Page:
If we get to the point where it is all downloaded instantly into our brains, I think something will be lost. Call me a luddite, a sentimentalist...

Loss of Yoof #466: Comfortable Clothing

I saw a sale at Kathmandu. I went there and tried on the clothes. I bought 3 long-sleeved tops. One is not even for active wear- a fitted navy merino wool top that will get worn in situations where sartorial effort is noted and expected.

Just 5 years ago this would have been unthinkable. The problem is a single top I bought about 4 years ago, in a sale, on a whim, as a 'backup'. And the problem, really, was that it was so, so comfortable. And resilient. And capable of going running with me, or sitting under a jacket quietly keeping me warm, or allowing my torso to breathe just the right amount as I huffed under a couple of dumbbells on a sweaty bench. And, despite having no pretence to fashionable status, it didn't look half bad either- good colour and cut can take an item of clothing, and its wearer, a long way.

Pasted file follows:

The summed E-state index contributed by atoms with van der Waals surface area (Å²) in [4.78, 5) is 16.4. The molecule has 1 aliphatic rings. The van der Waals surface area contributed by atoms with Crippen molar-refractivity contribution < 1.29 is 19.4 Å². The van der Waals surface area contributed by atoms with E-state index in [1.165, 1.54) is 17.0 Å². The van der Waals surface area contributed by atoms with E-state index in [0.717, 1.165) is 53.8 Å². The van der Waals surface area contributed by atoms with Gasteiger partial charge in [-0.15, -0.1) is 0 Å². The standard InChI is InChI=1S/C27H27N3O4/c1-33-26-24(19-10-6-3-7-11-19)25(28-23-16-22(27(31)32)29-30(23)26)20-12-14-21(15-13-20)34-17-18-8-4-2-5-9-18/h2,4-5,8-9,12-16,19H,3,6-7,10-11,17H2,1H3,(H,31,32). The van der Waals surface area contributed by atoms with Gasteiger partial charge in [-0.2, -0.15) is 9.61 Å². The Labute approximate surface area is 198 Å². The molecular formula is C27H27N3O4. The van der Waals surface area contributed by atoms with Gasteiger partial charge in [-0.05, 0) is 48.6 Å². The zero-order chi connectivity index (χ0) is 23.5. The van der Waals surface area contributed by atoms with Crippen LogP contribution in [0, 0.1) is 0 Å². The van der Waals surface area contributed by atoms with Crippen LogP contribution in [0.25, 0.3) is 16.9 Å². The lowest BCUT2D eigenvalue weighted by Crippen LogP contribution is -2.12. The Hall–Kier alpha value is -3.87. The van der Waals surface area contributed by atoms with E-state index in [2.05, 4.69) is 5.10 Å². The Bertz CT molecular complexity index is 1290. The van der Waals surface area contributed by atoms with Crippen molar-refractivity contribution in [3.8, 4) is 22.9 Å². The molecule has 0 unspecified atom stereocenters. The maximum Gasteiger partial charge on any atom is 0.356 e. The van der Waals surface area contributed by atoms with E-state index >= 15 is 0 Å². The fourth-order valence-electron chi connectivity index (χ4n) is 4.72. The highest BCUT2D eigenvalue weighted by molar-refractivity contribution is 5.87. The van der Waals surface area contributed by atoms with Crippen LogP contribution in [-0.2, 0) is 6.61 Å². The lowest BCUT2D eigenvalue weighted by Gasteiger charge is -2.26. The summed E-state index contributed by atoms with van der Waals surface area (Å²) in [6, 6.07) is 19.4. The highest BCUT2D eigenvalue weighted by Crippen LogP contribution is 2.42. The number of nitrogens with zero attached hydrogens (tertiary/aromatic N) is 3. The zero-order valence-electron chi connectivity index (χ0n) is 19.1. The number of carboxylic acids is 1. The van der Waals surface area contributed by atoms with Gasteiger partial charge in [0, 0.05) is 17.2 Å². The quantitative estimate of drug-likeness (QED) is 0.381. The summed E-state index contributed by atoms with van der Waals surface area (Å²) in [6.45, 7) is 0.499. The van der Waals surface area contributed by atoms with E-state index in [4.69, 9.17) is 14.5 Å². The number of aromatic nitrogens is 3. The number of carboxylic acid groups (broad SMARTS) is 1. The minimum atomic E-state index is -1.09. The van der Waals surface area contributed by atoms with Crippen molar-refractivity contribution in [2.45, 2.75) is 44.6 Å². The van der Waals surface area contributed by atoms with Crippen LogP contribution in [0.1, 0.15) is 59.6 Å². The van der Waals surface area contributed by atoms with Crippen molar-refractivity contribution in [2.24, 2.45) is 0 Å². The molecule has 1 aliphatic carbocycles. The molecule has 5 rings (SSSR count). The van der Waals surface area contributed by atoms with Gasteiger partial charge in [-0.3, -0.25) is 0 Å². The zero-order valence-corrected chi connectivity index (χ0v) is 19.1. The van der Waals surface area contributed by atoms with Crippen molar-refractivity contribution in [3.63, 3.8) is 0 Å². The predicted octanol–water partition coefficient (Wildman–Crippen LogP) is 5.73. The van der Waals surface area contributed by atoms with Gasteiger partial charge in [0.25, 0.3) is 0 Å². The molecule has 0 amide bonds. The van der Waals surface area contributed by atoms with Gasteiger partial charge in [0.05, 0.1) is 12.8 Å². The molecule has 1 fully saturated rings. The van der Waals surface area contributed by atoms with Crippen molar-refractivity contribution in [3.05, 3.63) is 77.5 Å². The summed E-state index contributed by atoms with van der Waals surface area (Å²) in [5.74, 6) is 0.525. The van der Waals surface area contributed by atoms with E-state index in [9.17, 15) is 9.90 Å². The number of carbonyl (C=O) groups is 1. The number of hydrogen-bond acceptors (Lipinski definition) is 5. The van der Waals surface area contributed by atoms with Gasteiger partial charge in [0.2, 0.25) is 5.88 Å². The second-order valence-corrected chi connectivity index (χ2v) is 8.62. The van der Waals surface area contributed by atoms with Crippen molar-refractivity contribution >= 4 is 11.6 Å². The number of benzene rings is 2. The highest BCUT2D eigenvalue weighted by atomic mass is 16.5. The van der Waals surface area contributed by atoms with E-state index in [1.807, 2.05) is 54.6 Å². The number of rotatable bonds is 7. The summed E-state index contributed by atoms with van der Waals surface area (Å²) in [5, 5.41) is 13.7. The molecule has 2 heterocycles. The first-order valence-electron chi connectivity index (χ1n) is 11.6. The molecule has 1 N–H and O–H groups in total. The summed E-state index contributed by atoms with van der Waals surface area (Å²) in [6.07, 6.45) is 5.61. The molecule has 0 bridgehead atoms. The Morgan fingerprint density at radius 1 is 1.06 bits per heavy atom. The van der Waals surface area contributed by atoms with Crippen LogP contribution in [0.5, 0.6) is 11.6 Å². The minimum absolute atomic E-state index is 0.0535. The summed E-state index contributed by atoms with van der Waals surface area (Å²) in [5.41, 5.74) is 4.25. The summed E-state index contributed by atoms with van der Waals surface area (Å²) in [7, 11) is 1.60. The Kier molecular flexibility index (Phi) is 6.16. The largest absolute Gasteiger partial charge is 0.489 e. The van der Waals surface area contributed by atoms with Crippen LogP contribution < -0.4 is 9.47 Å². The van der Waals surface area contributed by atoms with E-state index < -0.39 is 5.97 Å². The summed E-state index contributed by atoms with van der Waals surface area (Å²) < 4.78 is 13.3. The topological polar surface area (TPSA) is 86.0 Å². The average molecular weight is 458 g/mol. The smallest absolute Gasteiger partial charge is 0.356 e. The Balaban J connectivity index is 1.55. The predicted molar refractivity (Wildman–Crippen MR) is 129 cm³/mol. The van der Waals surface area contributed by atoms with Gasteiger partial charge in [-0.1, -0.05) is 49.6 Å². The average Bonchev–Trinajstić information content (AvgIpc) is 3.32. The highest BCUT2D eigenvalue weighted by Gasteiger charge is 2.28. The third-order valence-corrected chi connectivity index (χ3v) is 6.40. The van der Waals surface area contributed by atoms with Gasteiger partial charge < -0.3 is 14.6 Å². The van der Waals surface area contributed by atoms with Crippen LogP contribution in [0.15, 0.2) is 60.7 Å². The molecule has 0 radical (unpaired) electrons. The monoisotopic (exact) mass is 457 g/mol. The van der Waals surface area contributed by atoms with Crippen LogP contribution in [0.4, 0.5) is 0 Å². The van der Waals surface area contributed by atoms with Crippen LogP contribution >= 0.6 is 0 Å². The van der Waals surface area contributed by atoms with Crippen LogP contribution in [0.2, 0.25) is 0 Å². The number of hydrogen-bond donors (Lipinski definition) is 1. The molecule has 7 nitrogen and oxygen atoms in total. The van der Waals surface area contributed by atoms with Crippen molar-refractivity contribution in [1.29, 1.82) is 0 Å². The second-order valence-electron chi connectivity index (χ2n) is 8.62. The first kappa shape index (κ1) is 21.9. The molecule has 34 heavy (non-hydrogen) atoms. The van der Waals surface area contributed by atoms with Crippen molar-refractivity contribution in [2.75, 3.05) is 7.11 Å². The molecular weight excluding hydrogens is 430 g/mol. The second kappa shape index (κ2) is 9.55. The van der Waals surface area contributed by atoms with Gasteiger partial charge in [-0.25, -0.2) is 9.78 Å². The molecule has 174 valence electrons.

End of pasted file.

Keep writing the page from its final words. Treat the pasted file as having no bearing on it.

Now I have 3 more. I am a dad, and 40 approaches. 5 years ago I was playing lead guitar in a dirty indie rock band called the Fat Controller. Now I read books about him.

I think I am at peace with this.

Tuesday, July 28, 2009

Out of the mouths of Bears...

The frankness of children.

Beloved had just passed through the checkout, with Bear sitting up in the trolley taking in all and sundry, and was still within earshot. Woman at the checkout, in addition to being rather grumpy, was notably well-padded.

Says a Bear:

That lady had a BIG TUMMY. I think she's got a BABY in it.

In other Bearisms of the moment I particularly like Hostabull, as in Daddy, dolly's got a sore head, SHE's got to go to da HOStabull.

Friday, July 24, 2009

Honesty Time: I am an irritable drunk